Payload Codec Java Script

Hi,

Can anyone help me with the java code to decode the base64 encoded data? Actually I will be using that for decoding the base64 encoded data that I receive in the Application page of LoRa Built-in server.

I am receiving in the device-data the data as “TXkgbmFtZSBpcyBTb25hbSBwaHVudHNobw==” but I want to get the data as my original data sent from the node which is “My name is Sonam Phuntsho” but I did not know how to program my logic in the Payload Codec.

If any one can help me please.

I am new to LoRa Server as well as Java.

Thank you

Hi men,
You must build your own decoder for your payload in “Javascript”, not in Java.
I found this example of a YouTube channel.

// Decode decodes an array of bytes into an object.
//  - fPort contains the LoRaWAN fPort number
//  - bytes is an array of bytes, e.g. [225, 230, 255, 0]
// The function must return an object, e.g. {"temperature": 22.5}

function hex_to_ascii(str1)
 {
	var hex  = str1.toString();
	var str = '';
	for (var n = 0; n < hex.length; n += 2) {
		str += String.fromCharCode(parseInt(hex.substr(n, 2), 16));
	}
	return str;
 }

function toHexString(bytes) {
    return bytes.map(function(byte) {
        return ("00" + (byte & 0xFF).toString(16)).slice(-2)
      }).join('')
}

function Decode(fPort, bytes) {

    var tohex = toHexString(bytes);
	var toascii = hex_to_ascii(tohex);
  
    return {"mydata": toascii};

}

It converts the payload to HexString and after that to Ascii.
I hope it works for you.
Best Regards

Thanks man ( oscard1)
More examples like this is what we need.
but! if possible; complete examples, from arduino to the chirpstack application…
It seems complicated to get!

Thank you oscard1 , because I had been stuck on this for 2 or 3 months, so it has helped me a lot.
Good and simple examples like this can get you out of a rut… I can now follow something that works…

JSON up: {“rxpk”:[{“tmst”:4254943203,“chan”:2,“rfch”:1,“freq”:868.500000,“stat”:1,“modu”:“LORA”,“datr”:“SF7BW125”,“codr”:“4/5”,“lsnr”:6.8,“rssi”:-36,“size”:15,“data”:“QEStMAGABQABGVjRlzle”}]}

application/2/device/0000000000000001/event/up {“applicationID”:“2”,“applicationName”:“1apli”,“deviceName”:“1dis”,“devEUI”:“AAAAAAAAAAE=”,“rxInfo”:[],“txInfo”:{“frequency”:868500000,“modulation”:“LORA”,“loRaModulationInfo”:{“bandwidth”:125,“spreadingFactor”:7,“codeRate”:“4/5”,“polarizationInversion”:false}},“adr”:true,“dr”:5,“fCnt”:5,“fPort”:1,“data”:“MDE=”,“objectJSON”:"{“mydata”:“01”}",“tags”:{},“confirmedUplink”:false,“devAddr”:“ATCtRA==”}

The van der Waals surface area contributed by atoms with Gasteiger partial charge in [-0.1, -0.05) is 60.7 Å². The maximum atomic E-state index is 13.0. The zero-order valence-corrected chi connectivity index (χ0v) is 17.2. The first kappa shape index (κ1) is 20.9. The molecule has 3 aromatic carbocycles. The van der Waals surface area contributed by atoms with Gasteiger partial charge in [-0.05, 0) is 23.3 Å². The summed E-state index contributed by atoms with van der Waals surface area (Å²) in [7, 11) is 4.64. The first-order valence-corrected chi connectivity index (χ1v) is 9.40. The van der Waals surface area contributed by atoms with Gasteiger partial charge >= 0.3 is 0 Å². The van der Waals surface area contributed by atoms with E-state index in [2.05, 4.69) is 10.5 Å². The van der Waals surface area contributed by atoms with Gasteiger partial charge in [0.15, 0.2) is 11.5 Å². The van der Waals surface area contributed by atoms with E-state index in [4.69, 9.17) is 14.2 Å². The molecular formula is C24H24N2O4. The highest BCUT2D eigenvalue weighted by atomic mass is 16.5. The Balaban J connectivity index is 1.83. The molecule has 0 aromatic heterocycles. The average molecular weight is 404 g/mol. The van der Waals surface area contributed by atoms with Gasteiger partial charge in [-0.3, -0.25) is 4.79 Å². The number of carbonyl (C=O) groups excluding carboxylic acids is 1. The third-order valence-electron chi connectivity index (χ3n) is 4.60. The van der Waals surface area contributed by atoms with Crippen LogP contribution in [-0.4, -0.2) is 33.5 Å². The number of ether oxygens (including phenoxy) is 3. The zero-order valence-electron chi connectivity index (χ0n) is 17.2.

Hi @paco,

You can find examples of decoders usually in devices user manuals.
Here you are one more of a sensor to measure temperature, humidity, and other signals depending on how it is setup.

function Decode(fPort, bytes){

var data = {  
       //External sensor
       Ext_sensor:
       {
         "0":"No external sensor",
         "1":"Temperature Sensor",
         "4":"Interrupt Sensor send",
         "5":"Illumination Sensor",
         "6":"ADC Sensor",
         "7":"Interrupt Sensor count",
       }[bytes[6]&0x7F],
       
       //Battery,units:V
       BatV:((bytes[0]<<8 | bytes[1]) & 0x3FFF)/1000,
       
       //SHT20,temperature,units:
       TempC_SHT:((bytes[2]<<24>>16 | bytes[3])/100).toFixed(2),
       
       //SHT20,Humidity,units:%
       Hum_SHT:((bytes[4]<<8 | bytes[5])/10).toFixed(1),
       
       //DS18B20,temperature,units:
       TempC_DS:
       {
         "1":((bytes[7]<<24>>16 | bytes[8])/100).toFixed(2),
       }[bytes[6]&0xFF],       
       
       //Exti pin level,PA4
       Exti_pin_level:
       {
         "4":bytes[7] ? "High":"Low",
       }[bytes[6]&0x7F], 
       
       //Exit pin status,PA4
       Exti_status:
       {
         "4":bytes[8] ? "True":"False",
       }[bytes[6]&0x7F],    
       
       //BH1750,illumination,units:lux
       ILL_lux:
       {
         "5":bytes[7]<<8 | bytes[8],
       }[bytes[6]&0x7F],  

        //ADC,PA4,units:V
        ADC_V:
       {
         "6":(bytes[7]<<8 | bytes[8])/1000,
       }[bytes[6]&0x7F],  
       
        //Exti count,PA4,units:times
        Exit_count:
        {
          "7":bytes[7]<<8 | bytes[8],
        }[bytes[6]&0x7F],  
        
        //Applicable to working mode 4,5,6 & 7,and working mode 4,6 & 7 requires short circuit PA9 and PA10
        No_connect:
        {
          "1":"Sensor no connection",